EchoStar Profit Rises, but Subscriber Growth Slows
EchoStar Communications, the second-largest U.S. satellite television operator, on Friday reported a rise in third-quarter profit but said subscriber growth slowed due to worsening economic conditions and increased competition.
EchoStar said it added 110,000 net new subscribers in the quarter -- down from 295,000 a year earlier. It now has 13.7 million subscribers, according to a regulatory filing.
The company said its customer churn, or rate of customer losses, rose to 1.94 percent from 1.76 percent a year ago partly due to increased competition and a rise in "non-pay disconnects primarily resulting from adverse economic conditions."
EchoStar had been seeing strong subscriber growth over the last year as its larger satellite TV rival DirecTV tightened up customer credit requirements in a bid to
reduce customer losses by winning higher quality subscribers.
EchoStar's management said in the filing that its gross number of new subscribers would likely continue to be hurt by attractive promotions from competitors, deteriorating housing market and increased mortgage defaults due to subprime lending practices.
EchoStar, which operates the Dish Network, said net income rose to $199.7 million, or 44 cents a share, from $139.6 million, or 31 cents a share. It said profit was boosted by selling customers higher priced services while reducing customer equipment costs.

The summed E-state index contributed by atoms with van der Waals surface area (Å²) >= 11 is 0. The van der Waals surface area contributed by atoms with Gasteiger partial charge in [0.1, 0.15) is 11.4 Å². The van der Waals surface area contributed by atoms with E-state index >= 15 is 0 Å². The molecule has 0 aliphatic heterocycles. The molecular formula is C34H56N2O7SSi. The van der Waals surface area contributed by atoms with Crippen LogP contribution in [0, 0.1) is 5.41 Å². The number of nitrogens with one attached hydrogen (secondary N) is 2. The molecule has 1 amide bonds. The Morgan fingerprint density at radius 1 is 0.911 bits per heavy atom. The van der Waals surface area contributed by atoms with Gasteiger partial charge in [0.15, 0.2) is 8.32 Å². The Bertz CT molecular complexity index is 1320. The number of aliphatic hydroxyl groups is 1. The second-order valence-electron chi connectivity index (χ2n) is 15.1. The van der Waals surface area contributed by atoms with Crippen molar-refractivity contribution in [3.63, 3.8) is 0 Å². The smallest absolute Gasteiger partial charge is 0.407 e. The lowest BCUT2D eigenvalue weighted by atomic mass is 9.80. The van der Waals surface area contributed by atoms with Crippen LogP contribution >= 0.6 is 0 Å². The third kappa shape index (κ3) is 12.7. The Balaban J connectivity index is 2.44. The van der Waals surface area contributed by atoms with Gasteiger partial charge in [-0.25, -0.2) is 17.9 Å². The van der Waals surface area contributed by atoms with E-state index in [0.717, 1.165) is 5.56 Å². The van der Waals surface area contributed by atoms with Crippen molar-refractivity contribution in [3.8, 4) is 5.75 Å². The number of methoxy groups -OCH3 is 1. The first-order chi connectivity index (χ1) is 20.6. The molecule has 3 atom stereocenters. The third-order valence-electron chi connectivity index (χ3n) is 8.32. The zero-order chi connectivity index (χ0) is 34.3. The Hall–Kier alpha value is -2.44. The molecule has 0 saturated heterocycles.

Revenue rose to $2.794 billion up from $2.475 billion a year.
The results were slightly below Wall Street analysts' average expectations of profit of 45 cents a share and revenue of $2.811 billion, according to Reuters Estimates.
EchoStar said average revenue per subscriber rose 4.3 percent to $66.01 during the quarter up from $63.28 a year ago, mainly due to higher equipment rental and programming fees related to high-definition TV.
EchoStar and DirecTV face increasing competition from major cable companies like Comcast and Time Warner Cable , who offer customers attractively priced
packages of video, high-speed Internet and phone.
There is also increased competition from phone companies Verizon Communications and AT&T , who are both rolling out advanced digital video services alongside phone and Internet services.
EchoStar said in September it is considering spinning off its technology assets, leaving its satellite TV service as a separate publicly traded unit. This has raised speculation that AT&T may buy the satellite operator as a way to accelerate its roll-out of a video service to compete with cable.